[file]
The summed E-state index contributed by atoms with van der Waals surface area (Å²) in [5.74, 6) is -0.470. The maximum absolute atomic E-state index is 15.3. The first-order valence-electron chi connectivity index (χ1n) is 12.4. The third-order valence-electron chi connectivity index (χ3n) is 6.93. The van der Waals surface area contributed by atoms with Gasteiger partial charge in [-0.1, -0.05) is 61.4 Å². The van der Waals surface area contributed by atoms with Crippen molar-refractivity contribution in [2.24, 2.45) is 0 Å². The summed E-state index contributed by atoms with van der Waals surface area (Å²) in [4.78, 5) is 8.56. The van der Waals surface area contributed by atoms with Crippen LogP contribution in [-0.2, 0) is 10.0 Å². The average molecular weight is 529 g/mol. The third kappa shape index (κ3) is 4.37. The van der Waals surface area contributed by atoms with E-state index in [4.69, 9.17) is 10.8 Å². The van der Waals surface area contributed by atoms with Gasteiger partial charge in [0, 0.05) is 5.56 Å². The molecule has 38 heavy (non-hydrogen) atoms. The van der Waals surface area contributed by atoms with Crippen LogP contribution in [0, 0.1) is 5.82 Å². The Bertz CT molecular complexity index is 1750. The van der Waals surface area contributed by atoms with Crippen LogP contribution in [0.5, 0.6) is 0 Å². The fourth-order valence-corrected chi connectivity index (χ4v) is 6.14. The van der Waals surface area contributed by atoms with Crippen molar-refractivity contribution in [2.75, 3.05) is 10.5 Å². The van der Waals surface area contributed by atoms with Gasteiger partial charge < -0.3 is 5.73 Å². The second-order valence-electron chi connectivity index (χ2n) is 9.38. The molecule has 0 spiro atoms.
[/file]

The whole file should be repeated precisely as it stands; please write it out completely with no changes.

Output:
The summed E-state index contributed by atoms with van der Waals surface area (Å²) in [5.74, 6) is -0.470. The maximum absolute atomic E-state index is 15.3. The first-order valence-electron chi connectivity index (χ1n) is 12.4. The third-order valence-electron chi connectivity index (χ3n) is 6.93. The van der Waals surface area contributed by atoms with Gasteiger partial charge in [-0.1, -0.05) is 61.4 Å². The van der Waals surface area contributed by atoms with Crippen molar-refractivity contribution in [2.24, 2.45) is 0 Å². The summed E-state index contributed by atoms with van der Waals surface area (Å²) in [4.78, 5) is 8.56. The van der Waals surface area contributed by atoms with Crippen LogP contribution in [-0.2, 0) is 10.0 Å². The average molecular weight is 529 g/mol. The third kappa shape index (κ3) is 4.37. The van der Waals surface area contributed by atoms with E-state index in [4.69, 9.17) is 10.8 Å². The van der Waals surface area contributed by atoms with Gasteiger partial charge in [0, 0.05) is 5.56 Å². The molecule has 38 heavy (non-hydrogen) atoms. The van der Waals surface area contributed by atoms with Crippen LogP contribution in [0, 0.1) is 5.82 Å². The Bertz CT molecular complexity index is 1750. The van der Waals surface area contributed by atoms with Crippen LogP contribution in [0.5, 0.6) is 0 Å². The fourth-order valence-corrected chi connectivity index (χ4v) is 6.14. The van der Waals surface area contributed by atoms with Crippen molar-refractivity contribution in [2.75, 3.05) is 10.5 Å². The van der Waals surface area contributed by atoms with Gasteiger partial charge < -0.3 is 5.73 Å². The second-order valence-electron chi connectivity index (χ2n) is 9.38. The molecule has 0 spiro atoms.